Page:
As I said earlier, both approaches are right for different types of people. It’s a personal choice.

You already know that your credit history plays a major role in the lenders deciding whether to lend to you or not. Your cibil report tells the lender how you have been repaying your past loans. Have you been a good borrower who repays each EMI on time? Or you have been a not-so-good borrower who misses his EMI every now and then and finds it difficult to close his loans cleanly.

And did you know that in some cases, your score also decides what loan interest rate will be offered to you? If your score is high, you might get the loan at a lower rate! And that can save you tons of money in the long run. So it would be a good idea to check your credit score before you apply for a home loan. Atleast you will know whether the score is good or bad and accordingly, you can negotiate with your lender for better loan rates.

Note – If you are yet to buy a house using a loan, don’t go overboard if home loan rates are falling and property prices are down. Always assess your individual financial situation whether to go for a loan-funded property purchase or not.

Some More Thoughts

Real estate juggernaut went on for more than a decade till it eventually slowed down in last few years. Earlier, people used to keep taking loans to buy houses and sold them a few years down the line because prices were rising enough to prepay the home loan and still make a huge profit. And this was being repeated. An entire ecosystem got built around people’s interest in this asset as an investment (Read more about the reality of Indian real estate).

But people still need houses and will buy them. If not as an investment (thankfully) then as something for personal use. I offer some thoughts here about making the house purchase:

  • Buying one house is enough for you. And unless you are really getting a good deal in properties, there are other reasonably good investment options to consider.
  • If you want to buy a house in the early part of your life, then so be it. But still don’t be in a hurry. It’s a big decision. Take your time to decide it correctly.
  • Banks and other lenders want you to take a huge loan so that they can earn interest on higher loan amounts. But it’s in your best interest to not stretch yourself too much. They say 40% of your income can be used for EMI payment. But if you can bring in higher downpayment (i.e. take a smaller home loan), then it is not a bad idea to have a lower EMI component.
  • It’s a good idea to wait for a few years and save up a sufficiently large amount (preferably larger than 20% of house cost) as the downpayment. Depending on your saving capability, eagerness to buy, available time (years) at hand and market conditions, you can even consider having some equity component in your savings for this downpayment.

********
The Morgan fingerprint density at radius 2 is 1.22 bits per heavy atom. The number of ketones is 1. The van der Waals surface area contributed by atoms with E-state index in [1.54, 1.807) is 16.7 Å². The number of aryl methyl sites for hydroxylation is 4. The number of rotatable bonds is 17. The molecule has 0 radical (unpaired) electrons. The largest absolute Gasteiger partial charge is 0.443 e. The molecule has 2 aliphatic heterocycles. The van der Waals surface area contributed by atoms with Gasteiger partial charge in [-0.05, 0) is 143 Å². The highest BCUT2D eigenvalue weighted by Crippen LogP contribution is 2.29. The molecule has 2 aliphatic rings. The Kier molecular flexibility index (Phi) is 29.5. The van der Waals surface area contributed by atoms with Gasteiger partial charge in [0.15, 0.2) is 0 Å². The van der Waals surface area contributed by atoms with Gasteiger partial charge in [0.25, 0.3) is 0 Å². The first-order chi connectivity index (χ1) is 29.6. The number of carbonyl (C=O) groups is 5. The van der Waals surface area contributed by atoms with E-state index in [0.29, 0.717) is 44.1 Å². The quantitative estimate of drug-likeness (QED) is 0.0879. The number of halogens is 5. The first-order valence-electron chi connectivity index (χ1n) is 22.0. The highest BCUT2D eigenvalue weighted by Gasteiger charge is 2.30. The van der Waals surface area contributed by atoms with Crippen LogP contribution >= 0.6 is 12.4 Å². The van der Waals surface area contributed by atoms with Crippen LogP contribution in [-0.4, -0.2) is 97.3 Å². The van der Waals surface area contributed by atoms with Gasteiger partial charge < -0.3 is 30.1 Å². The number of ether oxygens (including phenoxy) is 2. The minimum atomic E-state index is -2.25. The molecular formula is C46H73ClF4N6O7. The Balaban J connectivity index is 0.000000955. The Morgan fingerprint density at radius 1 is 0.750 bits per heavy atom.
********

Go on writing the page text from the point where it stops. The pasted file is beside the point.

• Understand this concept fully – shorter the loan duration, lower will be the interest component, but higher will be loan EMIs.
  • Depending on how much home loan EMI you can comfortably service with your current income, keep the loan tenure as about 15 or 20 years.
  • Do make up your mind that you will clear this loan earlier than the originally stipulated tenure. But making mind is not enough. You will have to do something about it too.
  • One way is to try and pay one extra EMI every year (atleast).
  • Another way is to use your annual bonuses to prepay part of the loan.
  • Then there is a case for going for a longer than usual loan tenure of let’s say 30 years. Why and when? This approach uses a combination of home loan EMI and mutual fund SIP. A longer tenure means lower EMIs. The savings made on lower EMIs can then be invested every month in something like equity mutual funds SIP– which is expected to do well over long periods. Assuming equity does deliver decent returns, this approach of selecting a longer loan tenure and doing the SIP can help you repay your loan earlier. This approach might suit some people but is not for everyone. I will write about this approach in detail sometime later.
  • There are many who want to do keep it simple and be done with their loans as soon as possible (and live a loan free life) without any financial jugglery. They will aggressively repay their home loans. But if done too aggressively, this approach can compromise savings for other financial goals. And that is not advisable – more so because home loan rates are fairly low if you consider tax breaks on offer.
  • Ensure that you have an adequate life insurance that can be used to pay off the loan if you were to die tomorrow.